Peter Misselbrook's Blog
Jan 19 2013 - Matthew 12:46-13:23 – The sower, the seed and the soil

The parable of the Sower is one of Jesus' best known parables. It's important to read it in context. Jesus had gone away from the houses to sit beside Lake Galilee. But he could not get away from the crowds who were soon thronging around him. So he got into a boat and addressed the crowds who stood on the shore. And this is the parable he told them.

A farmer scatters his seed, hoping for a good crop. Some seed fell along the compacted soil of the path and was snatched away by birds. Other seed fell on the thin soil of rocky ground. It sprang up, but when the sun beat upon the young rootless plants they withered away. Other seed fell among thorns. The thorns grew and smothered the growing seed. Nevertheless, there was seed that fell on good soil; seed which grew and bore the crop the farmer had worked for.

Jesus tells the parable to illustrate his own ministry. He tells the parable to the assembled crowd and challenges them, "Whoever has ears, let them hear" (Matthew 13:9). What will happen to the word he has spoken to them? Will it bear fruit in lives shaped by the message and power of the kingdom?

Jesus knows that many who hear him will not, in the end, follow him. For some, Jesus provides a form of entertainment – perhaps they have just followed the crowd to see what is going on. The message is snatched away before it even sinks in. For others, the first hint of opposition will result in them turning away; the message had fascinated them but it had not become rooted in their lives. Others, perhaps even with sadness and regret, will find that the demands of life and the pursuit of career will turn out to be more important and all-consuming. But there will be some who hear what Jesus is saying and who will build their lives upon the foundation of his words. These are his family (see 12:48-50); these will bear the fruit that Jesus is looking for.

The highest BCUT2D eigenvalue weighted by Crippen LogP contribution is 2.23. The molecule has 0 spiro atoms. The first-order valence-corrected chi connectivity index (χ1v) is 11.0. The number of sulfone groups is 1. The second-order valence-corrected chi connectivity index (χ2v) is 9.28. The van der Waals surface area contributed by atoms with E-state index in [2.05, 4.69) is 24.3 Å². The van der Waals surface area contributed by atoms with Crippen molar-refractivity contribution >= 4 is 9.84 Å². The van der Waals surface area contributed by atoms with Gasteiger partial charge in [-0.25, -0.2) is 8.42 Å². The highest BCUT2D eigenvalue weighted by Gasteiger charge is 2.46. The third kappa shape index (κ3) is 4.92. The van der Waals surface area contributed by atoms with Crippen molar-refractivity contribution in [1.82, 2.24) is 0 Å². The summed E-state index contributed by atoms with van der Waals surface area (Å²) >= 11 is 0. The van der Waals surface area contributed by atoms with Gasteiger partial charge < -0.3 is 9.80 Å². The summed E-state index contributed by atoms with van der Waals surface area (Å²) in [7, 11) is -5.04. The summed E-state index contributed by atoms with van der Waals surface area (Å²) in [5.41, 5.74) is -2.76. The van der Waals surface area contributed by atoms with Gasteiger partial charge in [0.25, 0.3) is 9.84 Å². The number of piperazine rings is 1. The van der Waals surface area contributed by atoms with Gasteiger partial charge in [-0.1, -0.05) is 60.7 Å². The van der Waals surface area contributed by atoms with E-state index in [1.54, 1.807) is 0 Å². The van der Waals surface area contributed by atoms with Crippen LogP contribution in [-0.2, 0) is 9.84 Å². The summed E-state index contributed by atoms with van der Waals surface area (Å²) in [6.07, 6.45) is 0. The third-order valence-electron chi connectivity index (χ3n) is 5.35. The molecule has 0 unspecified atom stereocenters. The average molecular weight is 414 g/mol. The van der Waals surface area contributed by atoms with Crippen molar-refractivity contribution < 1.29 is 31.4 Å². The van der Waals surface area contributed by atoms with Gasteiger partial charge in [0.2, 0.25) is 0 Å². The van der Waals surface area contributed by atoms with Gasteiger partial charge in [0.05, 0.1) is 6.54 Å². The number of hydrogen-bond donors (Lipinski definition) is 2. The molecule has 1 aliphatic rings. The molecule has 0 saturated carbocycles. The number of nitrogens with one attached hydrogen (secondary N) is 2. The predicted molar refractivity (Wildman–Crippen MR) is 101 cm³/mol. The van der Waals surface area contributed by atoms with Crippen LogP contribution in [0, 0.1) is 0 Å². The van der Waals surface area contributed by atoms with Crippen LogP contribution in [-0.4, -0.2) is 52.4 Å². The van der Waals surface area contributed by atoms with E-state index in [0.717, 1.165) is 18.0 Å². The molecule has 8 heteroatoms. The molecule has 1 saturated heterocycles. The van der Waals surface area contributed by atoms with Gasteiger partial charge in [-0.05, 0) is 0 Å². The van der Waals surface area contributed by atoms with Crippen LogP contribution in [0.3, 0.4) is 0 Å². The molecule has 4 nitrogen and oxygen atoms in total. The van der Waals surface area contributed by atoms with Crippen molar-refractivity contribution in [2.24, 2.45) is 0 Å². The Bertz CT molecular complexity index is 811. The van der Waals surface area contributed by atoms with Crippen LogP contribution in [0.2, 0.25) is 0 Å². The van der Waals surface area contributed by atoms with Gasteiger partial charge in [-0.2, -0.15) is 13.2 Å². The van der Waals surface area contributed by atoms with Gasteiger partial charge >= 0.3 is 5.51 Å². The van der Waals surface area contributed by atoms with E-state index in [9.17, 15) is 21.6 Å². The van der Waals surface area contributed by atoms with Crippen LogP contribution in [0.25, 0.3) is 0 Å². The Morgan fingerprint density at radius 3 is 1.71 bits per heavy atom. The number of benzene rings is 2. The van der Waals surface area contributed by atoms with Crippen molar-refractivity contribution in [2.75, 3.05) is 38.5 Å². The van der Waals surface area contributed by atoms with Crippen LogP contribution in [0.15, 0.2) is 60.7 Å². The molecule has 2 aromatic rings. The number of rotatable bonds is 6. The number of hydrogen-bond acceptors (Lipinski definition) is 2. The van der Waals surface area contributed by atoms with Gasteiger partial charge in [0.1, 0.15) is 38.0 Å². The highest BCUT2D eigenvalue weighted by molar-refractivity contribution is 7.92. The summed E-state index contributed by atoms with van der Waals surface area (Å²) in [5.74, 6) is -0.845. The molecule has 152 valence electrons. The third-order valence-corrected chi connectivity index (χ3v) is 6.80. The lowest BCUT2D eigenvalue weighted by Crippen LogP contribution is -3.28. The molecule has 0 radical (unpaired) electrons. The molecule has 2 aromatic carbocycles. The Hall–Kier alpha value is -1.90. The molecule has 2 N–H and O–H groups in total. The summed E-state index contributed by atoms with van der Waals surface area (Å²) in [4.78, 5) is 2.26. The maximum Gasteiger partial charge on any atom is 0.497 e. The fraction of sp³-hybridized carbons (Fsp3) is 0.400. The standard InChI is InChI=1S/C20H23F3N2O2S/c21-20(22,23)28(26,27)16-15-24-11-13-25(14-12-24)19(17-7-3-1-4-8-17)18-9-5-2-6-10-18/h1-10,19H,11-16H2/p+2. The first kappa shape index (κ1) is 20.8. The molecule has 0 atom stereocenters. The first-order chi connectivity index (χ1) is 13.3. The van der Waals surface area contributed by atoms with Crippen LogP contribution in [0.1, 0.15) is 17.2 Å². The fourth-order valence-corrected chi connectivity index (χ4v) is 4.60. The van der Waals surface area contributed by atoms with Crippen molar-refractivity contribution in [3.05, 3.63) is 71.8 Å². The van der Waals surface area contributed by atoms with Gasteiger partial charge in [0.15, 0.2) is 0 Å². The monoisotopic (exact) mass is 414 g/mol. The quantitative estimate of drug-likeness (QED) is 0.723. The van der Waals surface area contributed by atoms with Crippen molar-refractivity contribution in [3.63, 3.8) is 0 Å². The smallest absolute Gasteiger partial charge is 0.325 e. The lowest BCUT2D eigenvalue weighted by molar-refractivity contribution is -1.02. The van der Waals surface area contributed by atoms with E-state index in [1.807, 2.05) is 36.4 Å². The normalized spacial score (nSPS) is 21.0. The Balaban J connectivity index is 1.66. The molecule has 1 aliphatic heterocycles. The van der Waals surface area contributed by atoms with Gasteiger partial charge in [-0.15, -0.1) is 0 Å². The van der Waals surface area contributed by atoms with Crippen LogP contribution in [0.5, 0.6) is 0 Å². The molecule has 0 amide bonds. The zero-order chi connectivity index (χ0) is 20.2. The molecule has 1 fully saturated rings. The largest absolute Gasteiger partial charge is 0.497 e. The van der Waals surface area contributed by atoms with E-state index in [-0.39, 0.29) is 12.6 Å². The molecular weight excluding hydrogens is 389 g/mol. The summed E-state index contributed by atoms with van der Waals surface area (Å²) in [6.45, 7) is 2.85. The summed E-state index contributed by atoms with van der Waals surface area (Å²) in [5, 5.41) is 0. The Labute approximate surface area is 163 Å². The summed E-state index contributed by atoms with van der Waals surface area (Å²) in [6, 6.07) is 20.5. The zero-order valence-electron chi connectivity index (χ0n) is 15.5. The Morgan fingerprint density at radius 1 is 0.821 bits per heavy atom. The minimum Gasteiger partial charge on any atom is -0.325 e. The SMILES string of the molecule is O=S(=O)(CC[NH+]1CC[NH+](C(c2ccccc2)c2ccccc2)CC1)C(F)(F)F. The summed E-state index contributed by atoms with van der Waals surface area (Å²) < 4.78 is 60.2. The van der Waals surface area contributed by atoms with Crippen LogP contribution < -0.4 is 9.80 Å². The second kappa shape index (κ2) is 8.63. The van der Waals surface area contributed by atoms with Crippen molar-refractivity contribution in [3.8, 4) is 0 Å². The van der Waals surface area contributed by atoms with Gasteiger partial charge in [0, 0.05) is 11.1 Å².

This parable is generally applied to the act of preaching, particularly to the response to evangelistic preaching. But we each need to apply it to ourselves. For the past few years I have been in the habit of listening to the Daily Audio Bible, a podcast that takes me through the Bible in a year. I listen to it first thing in the morning as I make our wake-up cup of tea. But it is all too easy to have the words of Scripture playing in your ears without really listening to them; without them entering into the heart and bearing fruit. It is easy to be distracted, even to become busy with the preparations for the day and for the word to be snatched away. Having read or listened to the word, it is easy to forget it when the day gets under way with all its demands and pressures.

We who know and love God’s word need continually to challenge ourselves with the question of the extent to which our lives are actually shaped by the message of Jesus? I am the one who needs ears to hear the message of this parable; it's not just about how others respond to the word. In particular, does the word of God shape me in the crisis points of life, when the pressure is on and I tend to react instinctively and display the true character of my heart?

Father God, thank you for the words of the Lord Jesus Christ. Spirit of God, till my soil and make me good ground that I may hear clearly what Jesus is saying to me today and respond readily and fully to his calling upon my life. Help me then to be a channel through which Jesus speaks to others.